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Gallery - 1982 Trek 311 - Ivan Feldman

What an incredible transformation - Turning a lowly Trek 311 in to a silk purse.

Ivan writes: "After it met its fate in an ugly confrontation with another bicycle in 1982, I went looking to replace my Raleigh Grand Prix. The folks at Roy’s Sheepshead Cycle in Brooklyn suggested I look at a Trek. For the first time, Trek was offering a model – the 311 – in my limited price range. At $300, the metallic grey Trek was still $50 more than the Raleigh, and I was hesitant. Then I took it for a spin…“Sold!”

"Though the 22½” “sport” frame was really one of touring geometry, Ishiwata Magny-X butted tubing and light Rigida rims made for a responsive, yet comfortable ride, to the likes I hadn’t experienced before. Original componentry was all basic, but of good quality.

"The bike underwent complete modification in 1989-90, when I began increasing my hours in the saddle. Philadelphia’s Stephen Bilenky shortened the stays, brazed on Campagnolo dropouts, added shifter, water bottle and derailleur cable guide bosses, and painted the frame gloss black. I swapped the steel fork for a more stiffly raked aluminum Vitus. These changes chopped 4.8 cm from the wheelbase (to 97.6) and lowered the bottom bracket by ½ cm. Amazingly, I felt little change in comfort and stability, but a great improvement in handling – a testimony to the frame’s design, materials and quality, and to the compliance of the alloy fork.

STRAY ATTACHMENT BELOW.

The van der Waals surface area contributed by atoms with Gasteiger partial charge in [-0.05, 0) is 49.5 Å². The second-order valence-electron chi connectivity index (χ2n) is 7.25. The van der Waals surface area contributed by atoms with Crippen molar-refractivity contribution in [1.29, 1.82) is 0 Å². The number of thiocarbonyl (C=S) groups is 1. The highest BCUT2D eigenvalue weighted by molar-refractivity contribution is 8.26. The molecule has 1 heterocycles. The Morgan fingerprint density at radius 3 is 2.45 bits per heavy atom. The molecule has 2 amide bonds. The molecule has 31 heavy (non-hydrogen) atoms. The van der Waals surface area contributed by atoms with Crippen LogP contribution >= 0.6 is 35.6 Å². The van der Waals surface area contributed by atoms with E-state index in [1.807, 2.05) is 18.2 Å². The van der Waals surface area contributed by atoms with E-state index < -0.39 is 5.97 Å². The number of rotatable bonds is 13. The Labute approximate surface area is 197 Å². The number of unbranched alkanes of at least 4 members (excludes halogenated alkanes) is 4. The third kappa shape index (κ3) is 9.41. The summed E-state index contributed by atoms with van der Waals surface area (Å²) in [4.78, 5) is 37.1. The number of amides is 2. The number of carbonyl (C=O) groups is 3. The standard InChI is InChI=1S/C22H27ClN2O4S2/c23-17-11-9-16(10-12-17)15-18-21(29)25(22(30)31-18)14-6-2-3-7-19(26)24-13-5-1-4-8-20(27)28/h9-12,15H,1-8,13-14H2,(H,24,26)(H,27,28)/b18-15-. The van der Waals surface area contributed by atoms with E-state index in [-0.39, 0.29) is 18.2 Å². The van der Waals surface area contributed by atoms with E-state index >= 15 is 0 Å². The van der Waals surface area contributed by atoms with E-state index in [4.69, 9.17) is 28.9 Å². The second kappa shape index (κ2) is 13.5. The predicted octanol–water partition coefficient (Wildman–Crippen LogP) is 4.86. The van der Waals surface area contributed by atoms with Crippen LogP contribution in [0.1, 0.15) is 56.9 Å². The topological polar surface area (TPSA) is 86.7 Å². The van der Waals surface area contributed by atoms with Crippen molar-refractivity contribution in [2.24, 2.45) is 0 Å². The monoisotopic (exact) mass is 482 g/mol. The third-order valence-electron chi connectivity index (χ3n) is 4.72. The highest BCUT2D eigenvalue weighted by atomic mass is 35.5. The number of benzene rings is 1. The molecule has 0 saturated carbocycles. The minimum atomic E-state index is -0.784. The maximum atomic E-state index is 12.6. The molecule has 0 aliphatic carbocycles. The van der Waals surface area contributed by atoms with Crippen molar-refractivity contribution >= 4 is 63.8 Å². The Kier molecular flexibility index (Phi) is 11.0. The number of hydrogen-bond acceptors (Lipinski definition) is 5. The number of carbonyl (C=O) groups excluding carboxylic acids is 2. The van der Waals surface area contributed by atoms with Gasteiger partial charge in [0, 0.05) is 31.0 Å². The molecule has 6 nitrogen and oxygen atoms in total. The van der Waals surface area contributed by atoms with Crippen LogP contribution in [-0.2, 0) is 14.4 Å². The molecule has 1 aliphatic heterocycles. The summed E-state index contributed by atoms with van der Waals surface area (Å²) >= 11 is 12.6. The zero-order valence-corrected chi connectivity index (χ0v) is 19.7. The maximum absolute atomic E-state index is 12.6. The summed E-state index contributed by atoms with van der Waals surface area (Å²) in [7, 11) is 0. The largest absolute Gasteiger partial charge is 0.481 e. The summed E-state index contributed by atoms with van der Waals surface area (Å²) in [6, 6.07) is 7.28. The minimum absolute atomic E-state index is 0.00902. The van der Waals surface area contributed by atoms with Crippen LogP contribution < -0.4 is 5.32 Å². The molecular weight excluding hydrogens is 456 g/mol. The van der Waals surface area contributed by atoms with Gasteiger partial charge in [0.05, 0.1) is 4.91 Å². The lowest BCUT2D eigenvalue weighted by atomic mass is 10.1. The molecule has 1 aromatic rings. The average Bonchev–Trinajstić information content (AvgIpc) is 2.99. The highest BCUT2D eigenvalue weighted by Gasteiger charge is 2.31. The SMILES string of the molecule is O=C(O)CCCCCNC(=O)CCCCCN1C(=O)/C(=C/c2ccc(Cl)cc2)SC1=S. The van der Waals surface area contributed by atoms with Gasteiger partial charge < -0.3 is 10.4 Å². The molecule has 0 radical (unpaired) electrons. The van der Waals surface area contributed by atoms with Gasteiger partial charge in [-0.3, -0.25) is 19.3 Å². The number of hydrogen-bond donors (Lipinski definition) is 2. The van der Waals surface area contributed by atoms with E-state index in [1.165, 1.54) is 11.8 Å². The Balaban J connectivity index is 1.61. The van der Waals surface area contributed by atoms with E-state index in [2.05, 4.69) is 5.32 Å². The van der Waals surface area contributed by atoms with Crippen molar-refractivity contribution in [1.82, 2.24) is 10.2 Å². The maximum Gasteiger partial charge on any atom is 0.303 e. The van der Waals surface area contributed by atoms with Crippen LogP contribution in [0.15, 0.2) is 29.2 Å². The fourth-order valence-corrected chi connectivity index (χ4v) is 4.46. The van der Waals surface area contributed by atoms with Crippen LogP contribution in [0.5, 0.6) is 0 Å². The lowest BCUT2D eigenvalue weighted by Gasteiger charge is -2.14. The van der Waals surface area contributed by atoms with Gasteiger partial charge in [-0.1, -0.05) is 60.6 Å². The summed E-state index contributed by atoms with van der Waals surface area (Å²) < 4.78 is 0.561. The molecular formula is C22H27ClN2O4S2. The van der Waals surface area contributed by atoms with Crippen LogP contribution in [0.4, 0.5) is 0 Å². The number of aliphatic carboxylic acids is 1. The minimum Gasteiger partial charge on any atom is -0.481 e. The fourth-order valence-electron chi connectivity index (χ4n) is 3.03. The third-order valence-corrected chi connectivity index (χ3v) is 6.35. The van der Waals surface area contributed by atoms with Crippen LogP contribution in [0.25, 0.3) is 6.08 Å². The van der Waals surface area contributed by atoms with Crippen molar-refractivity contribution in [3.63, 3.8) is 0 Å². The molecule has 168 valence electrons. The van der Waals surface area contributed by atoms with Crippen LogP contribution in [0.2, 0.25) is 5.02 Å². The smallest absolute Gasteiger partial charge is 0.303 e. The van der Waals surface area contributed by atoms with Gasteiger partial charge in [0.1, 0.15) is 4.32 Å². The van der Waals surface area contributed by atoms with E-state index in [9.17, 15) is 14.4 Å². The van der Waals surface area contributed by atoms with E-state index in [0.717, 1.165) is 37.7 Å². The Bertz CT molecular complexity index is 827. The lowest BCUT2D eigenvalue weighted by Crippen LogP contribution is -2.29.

"Friends at Danny’s Cycle in Scarsdale, NY, helped me acquire most of the replacement components. Wheels built from 120mm/36-hole Campagnolo Chorus hubs, laced with butted DT spokes to 27” Mavic MA-40 rims, are super strong…I have never had to true them. Avocet 27x7/8 slicks make them pretty fast, too. The Mavic SSC headset, friction rear derailleur and brake calipers have all proven to be well made and durable. The SSC brakeset, made by Modolo for Mavic, was poorly received due to its spongy feel and mediocre stopping power. Partnered with Dia-Compe aero levers and Campagnolo cables, however, the calipers work beautifully.

"The front derailleur, crank, bottom bracket, seatpost and shifters are a mix of Campagnolo models and all are excellent. Other goodies include a 3ttt stem, a Regina CX-S 13-21 freewheel, and a Maillard handlebar (the only remaining original component) that has been drilled for internal cable routing. Modern additions are a Terry saddle and Speedplay Zero pedals which, as an added bonus, cured the slight toe overlap caused by the stiffer fork and longer crankarms.

"Was it all worth it? Perhaps not from a standpoint of conventional logic. The 311’s technology was already outdated when I began the modifications. But after 30,000 miles, the old Trek is still solid, still smooth and still sweet. I know it’s good for another 30,000. In my mind, completely worth it."

Click on each picture to see an enlargement.




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